According to a release from the Lufkin Police Department, an officer was working traffic on Loop 287 around 11 a.m. Sunday, February 2nd, when he came across a white Chevy Tahoe reported stolen out of South Carolina. He initiated a traffic stop on the SUV near the DPS office on Loop 287, but the driver refused to stop.

The vehicle continued on at a high rate of speed on Loop 287, taking a right turn on Raguet Street headed inbound toward Downtown Lufkin. From Raguet, the vehicle turned right onto Angelina Street and continued onto Feagin Drive toward Loop 287.

At the intersection, the vehicle turned left onto Loop 287 and headed northbound. An officer attempted to spike the vehicle’s tires as it neared Ellen Trout Zoo, but he was unsuccessful. The vehicle took the Kurth Drive exit and the driver stuck his hand out of the window, motioning that he was going to stop.

Officers then performed a high-risk traffic stop on the vehicle and identified the driver as 24-year-old Donny Grammar of New Ellenton, South Carolina. His passenger was Rebekah Clark, 26, of Aiken, South Carolina. Grammar admitted that he stole the vehicle from a friend.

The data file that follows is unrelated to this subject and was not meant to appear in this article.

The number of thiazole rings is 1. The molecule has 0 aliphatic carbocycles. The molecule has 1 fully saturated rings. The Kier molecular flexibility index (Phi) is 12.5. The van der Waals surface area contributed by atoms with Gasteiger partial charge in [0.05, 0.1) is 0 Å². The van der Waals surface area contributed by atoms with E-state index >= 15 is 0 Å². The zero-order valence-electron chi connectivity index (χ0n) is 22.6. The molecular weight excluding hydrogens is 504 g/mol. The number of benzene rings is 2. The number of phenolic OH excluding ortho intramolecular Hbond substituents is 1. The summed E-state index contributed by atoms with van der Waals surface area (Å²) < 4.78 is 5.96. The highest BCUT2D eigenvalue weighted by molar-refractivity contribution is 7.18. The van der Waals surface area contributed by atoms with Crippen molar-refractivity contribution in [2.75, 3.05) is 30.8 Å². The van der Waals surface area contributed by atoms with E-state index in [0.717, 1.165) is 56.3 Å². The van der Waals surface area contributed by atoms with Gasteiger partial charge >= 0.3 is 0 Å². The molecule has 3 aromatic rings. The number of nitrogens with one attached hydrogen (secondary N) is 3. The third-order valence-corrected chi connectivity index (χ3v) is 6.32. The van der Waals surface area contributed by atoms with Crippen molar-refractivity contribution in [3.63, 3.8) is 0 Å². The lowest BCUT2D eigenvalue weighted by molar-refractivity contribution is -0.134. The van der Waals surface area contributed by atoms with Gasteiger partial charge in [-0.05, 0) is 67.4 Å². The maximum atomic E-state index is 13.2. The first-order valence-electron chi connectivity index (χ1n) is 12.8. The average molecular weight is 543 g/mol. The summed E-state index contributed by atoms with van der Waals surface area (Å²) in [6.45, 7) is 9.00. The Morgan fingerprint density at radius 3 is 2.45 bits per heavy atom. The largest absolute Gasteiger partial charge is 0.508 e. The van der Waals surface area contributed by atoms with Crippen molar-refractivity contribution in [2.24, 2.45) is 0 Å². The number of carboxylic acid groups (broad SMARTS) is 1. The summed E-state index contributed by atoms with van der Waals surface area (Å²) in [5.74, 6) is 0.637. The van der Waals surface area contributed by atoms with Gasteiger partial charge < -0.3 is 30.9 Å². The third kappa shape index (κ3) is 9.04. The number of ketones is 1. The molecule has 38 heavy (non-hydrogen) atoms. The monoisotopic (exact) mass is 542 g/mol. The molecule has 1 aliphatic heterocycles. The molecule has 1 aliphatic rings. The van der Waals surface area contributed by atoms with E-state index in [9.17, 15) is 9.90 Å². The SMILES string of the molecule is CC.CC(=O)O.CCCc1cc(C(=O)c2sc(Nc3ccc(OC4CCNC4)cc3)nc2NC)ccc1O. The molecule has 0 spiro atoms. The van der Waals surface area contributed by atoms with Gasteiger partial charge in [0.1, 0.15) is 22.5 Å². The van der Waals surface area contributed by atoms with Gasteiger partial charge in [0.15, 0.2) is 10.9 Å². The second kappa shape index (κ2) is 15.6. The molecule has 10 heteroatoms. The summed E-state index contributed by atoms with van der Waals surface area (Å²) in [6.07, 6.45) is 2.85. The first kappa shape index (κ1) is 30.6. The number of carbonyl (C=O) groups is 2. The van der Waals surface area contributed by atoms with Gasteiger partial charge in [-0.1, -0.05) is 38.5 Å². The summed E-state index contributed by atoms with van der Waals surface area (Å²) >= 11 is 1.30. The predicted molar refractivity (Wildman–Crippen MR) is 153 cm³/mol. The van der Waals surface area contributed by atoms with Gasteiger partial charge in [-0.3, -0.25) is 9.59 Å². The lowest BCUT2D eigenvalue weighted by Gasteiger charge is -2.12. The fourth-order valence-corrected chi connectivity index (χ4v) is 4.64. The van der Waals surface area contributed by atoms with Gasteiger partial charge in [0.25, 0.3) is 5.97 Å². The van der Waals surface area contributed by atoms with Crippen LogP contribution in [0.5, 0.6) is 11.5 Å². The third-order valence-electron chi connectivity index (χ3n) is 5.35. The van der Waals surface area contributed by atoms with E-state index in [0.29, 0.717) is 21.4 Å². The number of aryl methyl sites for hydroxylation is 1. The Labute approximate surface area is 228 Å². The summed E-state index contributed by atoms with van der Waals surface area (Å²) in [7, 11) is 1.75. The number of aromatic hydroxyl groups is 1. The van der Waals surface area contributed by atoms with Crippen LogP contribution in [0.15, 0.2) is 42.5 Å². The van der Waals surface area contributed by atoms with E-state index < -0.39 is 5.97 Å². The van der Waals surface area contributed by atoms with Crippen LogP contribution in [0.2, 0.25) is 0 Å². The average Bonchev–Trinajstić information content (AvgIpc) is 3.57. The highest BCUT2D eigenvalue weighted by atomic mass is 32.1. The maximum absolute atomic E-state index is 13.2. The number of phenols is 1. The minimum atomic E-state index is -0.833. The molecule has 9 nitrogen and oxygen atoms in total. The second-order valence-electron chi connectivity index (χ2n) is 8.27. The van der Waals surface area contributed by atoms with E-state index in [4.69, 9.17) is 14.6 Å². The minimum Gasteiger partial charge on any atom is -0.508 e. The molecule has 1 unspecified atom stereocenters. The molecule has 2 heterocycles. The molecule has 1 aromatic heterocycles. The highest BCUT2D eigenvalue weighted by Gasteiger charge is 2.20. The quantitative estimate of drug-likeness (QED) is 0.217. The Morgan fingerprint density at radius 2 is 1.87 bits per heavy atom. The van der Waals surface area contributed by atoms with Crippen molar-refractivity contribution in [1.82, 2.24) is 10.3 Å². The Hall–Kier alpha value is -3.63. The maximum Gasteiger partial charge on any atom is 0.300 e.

A search of the vehicle uncovered six guns – two of which had been reported stolen, counterfeit money and a black pouch containing a scale, baggies, needles and nine grams of methamphetamine. One of the needles contained a clear liquid. A pink pouch was also found in the back seat that contained more needles. Clark was charged with possession of drug paraphernalia for that pouch.

The chase lasted roughly 14 minutes and reached speeds in excess of 100 mph. Angelina County Sheriff’s Office and the Texas Department of Public Safety assisted in the incident.

Grammar was charged with evading arrest with a vehicle, unauthorized use of a motor vehicle, delivery of a controlled substance and forgery of a financial instrument. He remains in the Angelina County Jail while Clark was released on bond.

Lufkin Police would like to remind everyone that the Texas Transportation Code states you must “YIELD” i.e. “PULLOVER” for emergency vehicles. Here are a few safety tips that apply when an emergency vehicle is approaching from behind:

  • Slow down and check the flow of traffic around you.
  • If you’re the lead vehicle, put your hazard lights on so cars behind you know there’s an emergency ahead.
  • Utilize your turn signal and pull over as far to the right as you can, so the emergency vehicle can pass you. It is important to drive as safely as possible so you don’t cause an accident or disrupt traffic further.
  • Pull back onto the road only after the emergency vehicle is a safe distance ahead of you.
  • Stay at least 500 feet behind any emergency vehicle with its lights on.

Remember that the law applies to all emergency vehicles – police, fire and EMS.

Kicks 105 logo
Enter your number to get our free mobile app

More From Kicks 105